Thursday, September 01, 2005

From the traveler to Kagoshima

You know, it occurred to yesterday, while praying for fellow missionaries Aaron and Ben, in C. Asia, that our situations are quite similar. Remote location, surrounded by people who speak a somewhat difficult-to-learn language, lower living conditions than we are used to, main lifeline to home being the Internet, slow progress in relationships...
There are many differences as well, but it was just striking.

Anyway, I just wanted to let y'all know that we are indeed on the island of Kikai now, safe and sound. A bit about our time between the end of the Traveler's Saga and now...

Aubrey and I had a hotel room in our friends' home city of Yamaguchi, from which we were able to join them in various fun activities while slowly acclimating me to Japan. Aubrey took me out for lunch on Saturday, the day after my arrival, to a place called Kaiten Sushi, where everyone's table is adjacent to a conveyor belt which conveys small plates of various foods, mostly sushi, around. You just grab whatcha want and eat it, and then are charged by the number and color of the plates. Later we ducked into an arcade to play a video game with four drumsticks, two taika drums (the big Japanese-looking kind of drum) and a screen with bkgrd music and scrolling icons to tell you when to hit the drum. You are scored according to how on-rhythm you are. I did OK the first 3 times, but by #4 I had hit 98%. Great game.

By the way, pictures of most of this stuff will follow in about a week - we're supposed to have Internet hookup at home then. Could be 10 days but I hope shorter. So be patient.

That night, our friend Natsue's family took us to this jazz concert, which I TOTALLY dug. It started slow, but the bass player was ridiculously good, the drummer was very tasteful, and the band was together. Boy, it was fun! Several songs contained vocal bkgrds, and it added so much. I'm buying the CD - the artist is Hiroku Kobutu. I must admit that the idea of Japanese jazz didn't ring my horn (or is it toot my chain?) that much at first, but I was convinced. Later we had dinner at their house and had a great time - her dad speaks Engrish quite well and was very proud to show off his house (and a nice house it was indeed). He told us how many tatami was each room. More info on tatami later.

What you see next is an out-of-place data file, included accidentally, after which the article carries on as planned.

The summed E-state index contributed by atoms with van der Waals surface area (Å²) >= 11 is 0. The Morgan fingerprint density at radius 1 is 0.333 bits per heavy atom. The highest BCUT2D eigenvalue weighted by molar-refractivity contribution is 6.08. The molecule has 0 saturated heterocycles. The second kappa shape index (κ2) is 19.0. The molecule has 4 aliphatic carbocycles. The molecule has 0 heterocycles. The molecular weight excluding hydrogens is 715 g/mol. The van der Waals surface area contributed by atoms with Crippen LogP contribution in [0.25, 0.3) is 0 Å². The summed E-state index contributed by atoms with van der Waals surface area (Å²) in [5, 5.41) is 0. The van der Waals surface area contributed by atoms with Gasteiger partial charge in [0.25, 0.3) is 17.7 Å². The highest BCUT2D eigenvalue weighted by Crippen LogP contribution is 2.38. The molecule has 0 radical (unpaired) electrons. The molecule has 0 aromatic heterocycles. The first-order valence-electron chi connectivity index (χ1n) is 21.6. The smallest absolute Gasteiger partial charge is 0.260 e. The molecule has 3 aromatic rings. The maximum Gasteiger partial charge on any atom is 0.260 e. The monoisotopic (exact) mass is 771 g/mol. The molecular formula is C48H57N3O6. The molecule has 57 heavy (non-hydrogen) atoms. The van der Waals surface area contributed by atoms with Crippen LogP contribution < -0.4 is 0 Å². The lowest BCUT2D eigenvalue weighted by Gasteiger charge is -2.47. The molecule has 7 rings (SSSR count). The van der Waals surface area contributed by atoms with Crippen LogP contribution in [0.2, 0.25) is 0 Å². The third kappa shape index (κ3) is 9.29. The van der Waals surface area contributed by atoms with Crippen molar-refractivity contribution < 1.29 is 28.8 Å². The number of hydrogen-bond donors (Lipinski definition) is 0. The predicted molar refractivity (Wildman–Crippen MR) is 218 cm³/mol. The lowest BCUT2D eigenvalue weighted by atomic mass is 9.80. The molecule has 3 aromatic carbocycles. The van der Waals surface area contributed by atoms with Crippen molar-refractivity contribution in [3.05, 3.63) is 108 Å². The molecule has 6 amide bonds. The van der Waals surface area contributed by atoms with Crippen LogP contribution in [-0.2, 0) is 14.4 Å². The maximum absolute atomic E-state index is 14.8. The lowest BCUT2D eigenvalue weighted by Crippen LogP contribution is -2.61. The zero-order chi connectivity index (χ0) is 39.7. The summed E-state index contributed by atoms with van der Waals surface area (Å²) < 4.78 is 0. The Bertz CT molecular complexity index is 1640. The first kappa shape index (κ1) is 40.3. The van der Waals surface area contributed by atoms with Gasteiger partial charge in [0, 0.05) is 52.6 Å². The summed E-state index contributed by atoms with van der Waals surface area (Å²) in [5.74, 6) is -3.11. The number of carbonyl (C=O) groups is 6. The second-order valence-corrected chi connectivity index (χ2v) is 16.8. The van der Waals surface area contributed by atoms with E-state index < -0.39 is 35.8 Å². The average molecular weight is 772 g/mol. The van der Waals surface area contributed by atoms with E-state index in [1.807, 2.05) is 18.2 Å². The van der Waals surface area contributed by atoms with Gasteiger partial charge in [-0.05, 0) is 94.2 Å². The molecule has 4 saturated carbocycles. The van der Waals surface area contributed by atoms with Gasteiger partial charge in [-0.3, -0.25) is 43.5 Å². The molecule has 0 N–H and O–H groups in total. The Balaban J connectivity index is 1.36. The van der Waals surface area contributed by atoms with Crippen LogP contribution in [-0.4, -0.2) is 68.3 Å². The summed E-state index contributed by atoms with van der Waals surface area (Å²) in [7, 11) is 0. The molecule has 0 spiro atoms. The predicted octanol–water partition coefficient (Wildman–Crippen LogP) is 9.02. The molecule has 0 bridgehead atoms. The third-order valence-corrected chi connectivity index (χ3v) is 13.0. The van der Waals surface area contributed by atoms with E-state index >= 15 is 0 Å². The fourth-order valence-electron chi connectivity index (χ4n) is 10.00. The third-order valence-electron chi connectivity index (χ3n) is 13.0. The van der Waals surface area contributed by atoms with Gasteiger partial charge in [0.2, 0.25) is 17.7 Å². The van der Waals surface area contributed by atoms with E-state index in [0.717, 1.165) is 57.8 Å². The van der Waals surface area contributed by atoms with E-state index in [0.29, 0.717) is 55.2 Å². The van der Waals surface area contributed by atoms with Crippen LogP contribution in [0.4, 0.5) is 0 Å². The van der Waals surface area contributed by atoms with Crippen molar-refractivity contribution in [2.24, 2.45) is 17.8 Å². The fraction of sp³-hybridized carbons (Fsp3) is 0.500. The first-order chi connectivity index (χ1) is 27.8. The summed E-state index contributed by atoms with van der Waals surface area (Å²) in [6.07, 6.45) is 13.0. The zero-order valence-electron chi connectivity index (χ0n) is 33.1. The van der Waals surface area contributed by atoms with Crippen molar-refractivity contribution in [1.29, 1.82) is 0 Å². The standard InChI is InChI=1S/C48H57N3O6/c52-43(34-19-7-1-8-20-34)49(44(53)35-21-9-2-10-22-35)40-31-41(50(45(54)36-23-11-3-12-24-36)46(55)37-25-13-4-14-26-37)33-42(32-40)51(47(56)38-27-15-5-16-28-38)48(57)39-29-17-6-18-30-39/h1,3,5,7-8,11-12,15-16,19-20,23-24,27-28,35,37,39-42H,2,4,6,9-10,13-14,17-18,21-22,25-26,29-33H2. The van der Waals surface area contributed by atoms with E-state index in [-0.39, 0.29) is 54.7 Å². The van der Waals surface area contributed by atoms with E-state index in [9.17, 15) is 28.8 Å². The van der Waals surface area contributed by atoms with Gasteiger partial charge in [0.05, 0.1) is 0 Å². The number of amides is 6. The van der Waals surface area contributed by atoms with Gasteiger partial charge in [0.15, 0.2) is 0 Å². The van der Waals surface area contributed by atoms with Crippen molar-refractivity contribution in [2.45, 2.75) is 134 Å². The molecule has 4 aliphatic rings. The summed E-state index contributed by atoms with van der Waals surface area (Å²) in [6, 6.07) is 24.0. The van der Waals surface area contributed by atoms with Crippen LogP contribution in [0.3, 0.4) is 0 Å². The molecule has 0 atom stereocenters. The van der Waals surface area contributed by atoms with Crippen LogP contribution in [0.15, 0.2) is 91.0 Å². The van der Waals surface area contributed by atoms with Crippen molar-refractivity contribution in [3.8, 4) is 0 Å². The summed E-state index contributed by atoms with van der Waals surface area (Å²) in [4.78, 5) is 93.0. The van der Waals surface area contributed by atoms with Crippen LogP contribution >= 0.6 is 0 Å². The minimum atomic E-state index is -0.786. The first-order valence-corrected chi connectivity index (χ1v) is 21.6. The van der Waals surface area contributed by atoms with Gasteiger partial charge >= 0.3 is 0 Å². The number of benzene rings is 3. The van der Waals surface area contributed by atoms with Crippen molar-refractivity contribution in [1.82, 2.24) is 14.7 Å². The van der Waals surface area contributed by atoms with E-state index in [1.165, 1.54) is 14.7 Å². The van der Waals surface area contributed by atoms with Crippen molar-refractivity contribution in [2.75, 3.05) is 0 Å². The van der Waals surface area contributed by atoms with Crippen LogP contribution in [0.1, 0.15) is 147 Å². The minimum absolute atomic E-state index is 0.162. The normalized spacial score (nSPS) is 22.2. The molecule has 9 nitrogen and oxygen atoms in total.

Next day we were blessed to attend our old friend Yoshio's church in Yamaguchi. The Japanese service was cool - about 30 Japanese praising God. Quite awesome really... the pastor has been a believer for about 30 yrs and our friend Yoshio showed great spiritual growth since his second birth 18 or so months ago. We were really encouraged by that. We also met some Canadian missionaries who are tentmakers like us, teaching in the church's school and doing some other odd jobs on the side. There was an English service later on, where a Filipina sister spoke. I must admit that her message left me shaking my head at its immaturity... it highlighted the problem present in many countries where the church is not in many cases sufficiently supplied with competent teachers of the Word. We are in prayer for this church and this sister. Great attitude and openness to the Lord, truly. Fortunately, learning can come quickly w/ an open heart and teachable spirit.

Next day we were on a train early, bound for Kagoshima City in the south of Japan. More to come on that soon.


Anonymous said...

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T*ny and R*se said...
This comment has been removed by a blog administrator.
T*ny and R*se said...

Hey Alan, uhmm . . . you can block spam comments if you want. Just go to the settings tab and then to the comments tab under that. It will give you the option of requiring word verification so that spam software can't just post stuff to your site . . . which it looks like happened in the comment above.

Anyway, it's really neat to read about that stuff. We're so glad you guys are reunited and doing well. We're looking forward to the pictures.

T*ny and R*se said...

Looks like the storm that will be hitting there is bad. Please keep us informed . . . I guess Ka ki is your current best means of communication right now though, huh? We're looking forward to updates!